Just as the one above it, there are few articles written about this ingredient. A quick google search will take you to websites that sell this product to manufacturers and/or products containing this ingredient. Just as the one above it, it is registered with the EWG as moderately hazardous.

Triticum Vulgare (Wheat Bran) Extract

It seems like the only concern with this ingredient, is whether or not it can be replaced with a gluten free option. While I was googling it I came across an interesting but long article regarding herbs used to protect against UV Radiation

Ahnfeltia Concinna Extract

“algae extracts are comedogenic because they penetrate the pore and accelerate the growth of micro-comedones. algae are also high in iodides, which can irritate the pore, triggering inflammation and the formation of pustules. over the last couple years, i have guinea-pigged (ie tested on my own skin) several products that had only one suspicious ingredient – an algae extract. each time, regardless of the kind of algae in the test product (plankton, laminaria, chlorella, etc.), within a few months, comedones had formed in my skin and i broke out. and we see the same time and again with clients who are using any of the variety of body products formulated with algae. in other words, in our experience… algae = breakout!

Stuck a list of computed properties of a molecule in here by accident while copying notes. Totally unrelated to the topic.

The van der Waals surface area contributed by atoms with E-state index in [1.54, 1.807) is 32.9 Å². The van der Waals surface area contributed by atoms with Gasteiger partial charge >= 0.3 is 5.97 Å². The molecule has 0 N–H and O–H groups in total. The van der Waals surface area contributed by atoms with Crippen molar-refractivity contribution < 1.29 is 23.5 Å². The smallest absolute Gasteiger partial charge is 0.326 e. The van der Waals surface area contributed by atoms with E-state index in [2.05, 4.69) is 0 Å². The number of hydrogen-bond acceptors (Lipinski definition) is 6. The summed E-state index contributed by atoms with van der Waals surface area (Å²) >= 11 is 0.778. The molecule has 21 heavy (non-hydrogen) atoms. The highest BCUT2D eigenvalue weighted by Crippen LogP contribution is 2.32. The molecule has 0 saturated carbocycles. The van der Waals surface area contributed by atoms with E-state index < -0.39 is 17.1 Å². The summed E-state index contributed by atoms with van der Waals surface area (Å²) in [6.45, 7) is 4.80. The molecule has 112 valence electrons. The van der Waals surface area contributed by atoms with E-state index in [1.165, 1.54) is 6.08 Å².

so we put on our acne detective hats and hunted down all the sea plants that are sneaking their way into our toothpastes, shampoos, conditioners, makeup, cleansers, serums, moisturizers, and sunscreens.

be on the look out for these otherwise benign sounding culprits!

Ahnfeltia concinna
Alaria esculenta
Algae Extract
Ascophyllum nodosum (aka rockweed, Norwegian kelp, knotted kelp)
Black Kelp
Blue Algae
Blue Green Algae
Brown Algae
Chondrus crispus (aka Irish moss or carrageen moss)
Crithmum maritimum
Dilsea carnosa
Ecklonia (all 9 species of it)
Enteromorpha compressa
Fucus vesiculosus (aka bladderwrack)
Green Algae
Haslea ostrearia
Himanthalia elongate
Irish Moss
Lola implexa (aka Hydrolyzed Lola implexa)
Laminaria digitata
Laminaria longicruris
Laminaria saccharine
Lithothamnium Calcareum
Mastocarpus stellatus
Marine Algae
Padina pavonica
Palmaria palmata
Phytessence Wakame
Porphyridium Cruentum
Red Algae
Sea Whip
Ulva lactuca

Olea Europaea (Olive) Fruit Extract

“A water-soluble extract from the Olive fruit, rich in antioxidant polyphenols that help fight free radical damage and control environmental aggressions. A rich source of Lactic Acid that aids in moisturization and helps promote cell renewal in the epidermis.”